What is Chronic Pain?
Chronic pain is a form of pain that occurs regularly and last for longer than 12 weeks, even after treatment or medication has been given to the patient.
After experiencing any form of pain, most people find that it disappears and that they can lead a normal life. In some cases, the pain can last for longer and can occur even without a history of an injury or operation. Chronic pain can be experienced in almost every part of the body and it can affect people of all ages.
Diagnosing Chronic Pain
When it comes to diagnosing chronic pain, it can prove difficult as there is no way to objectively measure pain.
However, a specialist will ask where the pain is located and how long it has been occurring for. This will enable them to gain an idea as to whether it is chronic pain or not. They will then ask questions about the type of pain they are experiencing such as whether it is a sharp or dull pain or if it is constant pain or only occurs sporadically. The patient will also be asked to rate their pain by using a numerical scale.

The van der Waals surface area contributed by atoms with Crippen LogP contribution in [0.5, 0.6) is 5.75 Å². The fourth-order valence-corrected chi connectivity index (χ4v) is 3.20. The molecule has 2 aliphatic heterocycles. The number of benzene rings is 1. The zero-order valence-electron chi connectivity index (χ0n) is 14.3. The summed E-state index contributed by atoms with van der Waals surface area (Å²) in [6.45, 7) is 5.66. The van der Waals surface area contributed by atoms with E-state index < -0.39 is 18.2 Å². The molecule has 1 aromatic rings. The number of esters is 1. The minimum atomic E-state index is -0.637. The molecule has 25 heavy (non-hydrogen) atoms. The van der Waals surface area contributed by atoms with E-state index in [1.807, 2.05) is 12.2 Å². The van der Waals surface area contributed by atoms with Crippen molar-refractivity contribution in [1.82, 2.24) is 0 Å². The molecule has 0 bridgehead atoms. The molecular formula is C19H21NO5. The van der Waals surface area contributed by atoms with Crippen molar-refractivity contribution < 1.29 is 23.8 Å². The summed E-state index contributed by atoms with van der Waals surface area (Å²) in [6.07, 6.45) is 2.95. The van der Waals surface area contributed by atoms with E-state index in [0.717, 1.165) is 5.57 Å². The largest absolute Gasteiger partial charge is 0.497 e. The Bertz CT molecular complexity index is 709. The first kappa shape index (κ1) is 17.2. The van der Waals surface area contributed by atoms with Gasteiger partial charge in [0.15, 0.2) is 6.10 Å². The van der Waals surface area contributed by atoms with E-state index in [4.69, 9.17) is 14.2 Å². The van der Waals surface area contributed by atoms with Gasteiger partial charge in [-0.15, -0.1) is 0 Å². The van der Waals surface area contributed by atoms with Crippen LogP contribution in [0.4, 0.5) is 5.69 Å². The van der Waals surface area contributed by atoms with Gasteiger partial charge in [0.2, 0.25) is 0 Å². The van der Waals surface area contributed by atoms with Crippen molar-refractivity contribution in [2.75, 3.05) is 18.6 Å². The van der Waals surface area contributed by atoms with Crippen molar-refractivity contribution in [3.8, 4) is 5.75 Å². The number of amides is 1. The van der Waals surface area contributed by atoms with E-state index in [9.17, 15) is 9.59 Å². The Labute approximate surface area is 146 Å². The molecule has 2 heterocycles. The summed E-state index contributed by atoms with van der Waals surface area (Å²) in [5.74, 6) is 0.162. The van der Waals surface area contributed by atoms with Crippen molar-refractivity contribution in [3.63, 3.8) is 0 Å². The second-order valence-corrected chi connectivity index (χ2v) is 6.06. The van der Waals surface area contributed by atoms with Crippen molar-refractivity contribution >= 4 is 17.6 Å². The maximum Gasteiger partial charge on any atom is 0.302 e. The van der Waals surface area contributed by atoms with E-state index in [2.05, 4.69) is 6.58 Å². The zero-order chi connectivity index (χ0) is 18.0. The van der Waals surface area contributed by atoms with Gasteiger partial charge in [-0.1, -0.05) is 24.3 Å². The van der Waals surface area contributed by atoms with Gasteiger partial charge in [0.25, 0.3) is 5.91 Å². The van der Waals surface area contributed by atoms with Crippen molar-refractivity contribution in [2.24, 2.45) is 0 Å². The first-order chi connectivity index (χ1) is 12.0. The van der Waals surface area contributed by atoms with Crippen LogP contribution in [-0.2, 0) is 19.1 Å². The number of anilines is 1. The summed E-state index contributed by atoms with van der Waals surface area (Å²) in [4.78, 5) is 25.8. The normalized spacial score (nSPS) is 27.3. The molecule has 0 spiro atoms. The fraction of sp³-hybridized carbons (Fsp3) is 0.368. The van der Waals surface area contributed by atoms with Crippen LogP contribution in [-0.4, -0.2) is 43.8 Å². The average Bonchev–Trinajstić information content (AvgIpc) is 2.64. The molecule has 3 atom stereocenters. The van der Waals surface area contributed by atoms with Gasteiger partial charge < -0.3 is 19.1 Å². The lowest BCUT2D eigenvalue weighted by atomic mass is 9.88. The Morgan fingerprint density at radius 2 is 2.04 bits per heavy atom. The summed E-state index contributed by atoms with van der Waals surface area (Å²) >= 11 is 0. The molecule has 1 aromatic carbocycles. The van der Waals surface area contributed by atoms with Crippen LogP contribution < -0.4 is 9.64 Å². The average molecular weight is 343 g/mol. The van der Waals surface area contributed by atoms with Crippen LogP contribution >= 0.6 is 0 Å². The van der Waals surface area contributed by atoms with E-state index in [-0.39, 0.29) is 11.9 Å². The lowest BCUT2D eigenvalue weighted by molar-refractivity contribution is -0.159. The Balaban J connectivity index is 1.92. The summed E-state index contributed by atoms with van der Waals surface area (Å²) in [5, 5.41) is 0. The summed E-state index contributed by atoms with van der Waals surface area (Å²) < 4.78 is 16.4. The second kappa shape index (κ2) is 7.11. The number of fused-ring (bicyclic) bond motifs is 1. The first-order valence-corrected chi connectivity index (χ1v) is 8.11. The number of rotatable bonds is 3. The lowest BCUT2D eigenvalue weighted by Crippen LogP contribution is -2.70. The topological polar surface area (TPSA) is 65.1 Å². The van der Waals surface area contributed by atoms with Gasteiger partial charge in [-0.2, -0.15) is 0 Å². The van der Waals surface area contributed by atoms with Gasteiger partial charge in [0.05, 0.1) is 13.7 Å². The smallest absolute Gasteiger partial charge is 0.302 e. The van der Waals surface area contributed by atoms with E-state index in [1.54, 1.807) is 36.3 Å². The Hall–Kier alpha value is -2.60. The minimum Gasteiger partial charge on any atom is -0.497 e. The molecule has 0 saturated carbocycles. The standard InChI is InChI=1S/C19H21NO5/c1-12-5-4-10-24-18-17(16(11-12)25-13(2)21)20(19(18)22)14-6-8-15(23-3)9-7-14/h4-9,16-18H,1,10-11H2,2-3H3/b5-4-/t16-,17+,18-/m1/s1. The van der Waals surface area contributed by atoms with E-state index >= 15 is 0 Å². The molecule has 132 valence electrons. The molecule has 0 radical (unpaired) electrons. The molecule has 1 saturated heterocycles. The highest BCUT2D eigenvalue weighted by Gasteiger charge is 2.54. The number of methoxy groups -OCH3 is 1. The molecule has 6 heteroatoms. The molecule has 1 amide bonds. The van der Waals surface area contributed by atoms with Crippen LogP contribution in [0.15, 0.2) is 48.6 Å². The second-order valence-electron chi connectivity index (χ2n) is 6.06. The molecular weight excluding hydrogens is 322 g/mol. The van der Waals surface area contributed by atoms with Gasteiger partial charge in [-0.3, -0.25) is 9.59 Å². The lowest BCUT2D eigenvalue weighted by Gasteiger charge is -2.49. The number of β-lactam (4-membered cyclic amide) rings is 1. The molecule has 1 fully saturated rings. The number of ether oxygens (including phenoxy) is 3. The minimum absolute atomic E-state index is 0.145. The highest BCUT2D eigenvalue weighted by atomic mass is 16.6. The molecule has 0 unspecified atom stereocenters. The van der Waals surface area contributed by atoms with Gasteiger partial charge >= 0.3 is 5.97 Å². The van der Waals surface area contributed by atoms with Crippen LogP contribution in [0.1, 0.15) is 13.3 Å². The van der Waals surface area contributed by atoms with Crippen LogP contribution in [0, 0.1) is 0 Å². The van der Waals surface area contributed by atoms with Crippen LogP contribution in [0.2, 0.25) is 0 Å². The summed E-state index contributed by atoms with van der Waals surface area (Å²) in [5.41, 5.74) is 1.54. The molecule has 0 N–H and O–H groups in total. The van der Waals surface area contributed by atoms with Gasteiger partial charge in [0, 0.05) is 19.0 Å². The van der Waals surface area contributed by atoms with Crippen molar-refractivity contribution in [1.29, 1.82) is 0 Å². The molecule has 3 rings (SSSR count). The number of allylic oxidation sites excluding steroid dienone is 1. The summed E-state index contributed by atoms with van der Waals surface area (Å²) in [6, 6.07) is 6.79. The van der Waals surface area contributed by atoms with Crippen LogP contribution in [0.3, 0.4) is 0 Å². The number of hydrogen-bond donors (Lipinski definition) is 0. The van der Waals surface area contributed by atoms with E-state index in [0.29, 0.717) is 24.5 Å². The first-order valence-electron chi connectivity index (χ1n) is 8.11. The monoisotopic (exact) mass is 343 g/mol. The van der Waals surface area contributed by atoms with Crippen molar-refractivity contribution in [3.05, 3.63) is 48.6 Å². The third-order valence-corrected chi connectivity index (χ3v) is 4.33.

A specialist will also carry out a physical examination while some tests might be carried out including laboratory tests, MRI scans or X-rays as well as musculoskeletal and neurological tests.
Treating Chronic Pain
Chronic pain can differ in every case which means that there is no one single form of treatment for it. Therefore, it can take an element of trial and error to find out which treatment works best. Often, patients are encouraged to exercise to the point where they still feel comfortable in order to keep the bones and muscles strong while it can also help to keep patients feeling positive.
In some instances, physical therapy is recommended as a way of dealing with the pain and targeting the problem area to ease the pain or eradicate it. Patients might also be given painkillers to help reduce the pain which can help them to remain active and in some cases, surgery may be required.